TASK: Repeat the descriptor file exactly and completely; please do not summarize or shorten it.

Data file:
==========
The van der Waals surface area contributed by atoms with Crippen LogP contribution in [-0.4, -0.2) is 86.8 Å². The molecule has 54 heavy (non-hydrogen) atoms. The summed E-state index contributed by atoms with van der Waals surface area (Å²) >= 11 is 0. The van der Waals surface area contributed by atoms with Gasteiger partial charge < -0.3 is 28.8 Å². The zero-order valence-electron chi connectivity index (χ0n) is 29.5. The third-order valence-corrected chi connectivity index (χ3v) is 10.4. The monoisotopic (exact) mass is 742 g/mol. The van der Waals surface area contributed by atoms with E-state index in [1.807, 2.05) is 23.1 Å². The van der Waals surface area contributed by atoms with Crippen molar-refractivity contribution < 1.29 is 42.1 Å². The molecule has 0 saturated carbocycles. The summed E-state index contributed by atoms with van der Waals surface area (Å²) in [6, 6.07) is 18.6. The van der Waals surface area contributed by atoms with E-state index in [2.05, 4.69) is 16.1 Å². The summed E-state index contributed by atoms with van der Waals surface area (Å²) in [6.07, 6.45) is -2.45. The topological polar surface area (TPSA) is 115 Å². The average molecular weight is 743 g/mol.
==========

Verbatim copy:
The van der Waals surface area contributed by atoms with Crippen LogP contribution in [-0.4, -0.2) is 86.8 Å². The molecule has 54 heavy (non-hydrogen) atoms. The summed E-state index contributed by atoms with van der Waals surface area (Å²) >= 11 is 0. The van der Waals surface area contributed by atoms with Gasteiger partial charge < -0.3 is 28.8 Å². The zero-order valence-electron chi connectivity index (χ0n) is 29.5. The third-order valence-corrected chi connectivity index (χ3v) is 10.4. The monoisotopic (exact) mass is 742 g/mol. The van der Waals surface area contributed by atoms with E-state index in [1.807, 2.05) is 23.1 Å². The van der Waals surface area contributed by atoms with Crippen molar-refractivity contribution < 1.29 is 42.1 Å². The molecule has 0 saturated carbocycles. The summed E-state index contributed by atoms with van der Waals surface area (Å²) in [6, 6.07) is 18.6. The van der Waals surface area contributed by atoms with E-state index in [2.05, 4.69) is 16.1 Å². The summed E-state index contributed by atoms with van der Waals surface area (Å²) in [6.07, 6.45) is -2.45. The topological polar surface area (TPSA) is 115 Å². The average molecular weight is 743 g/mol.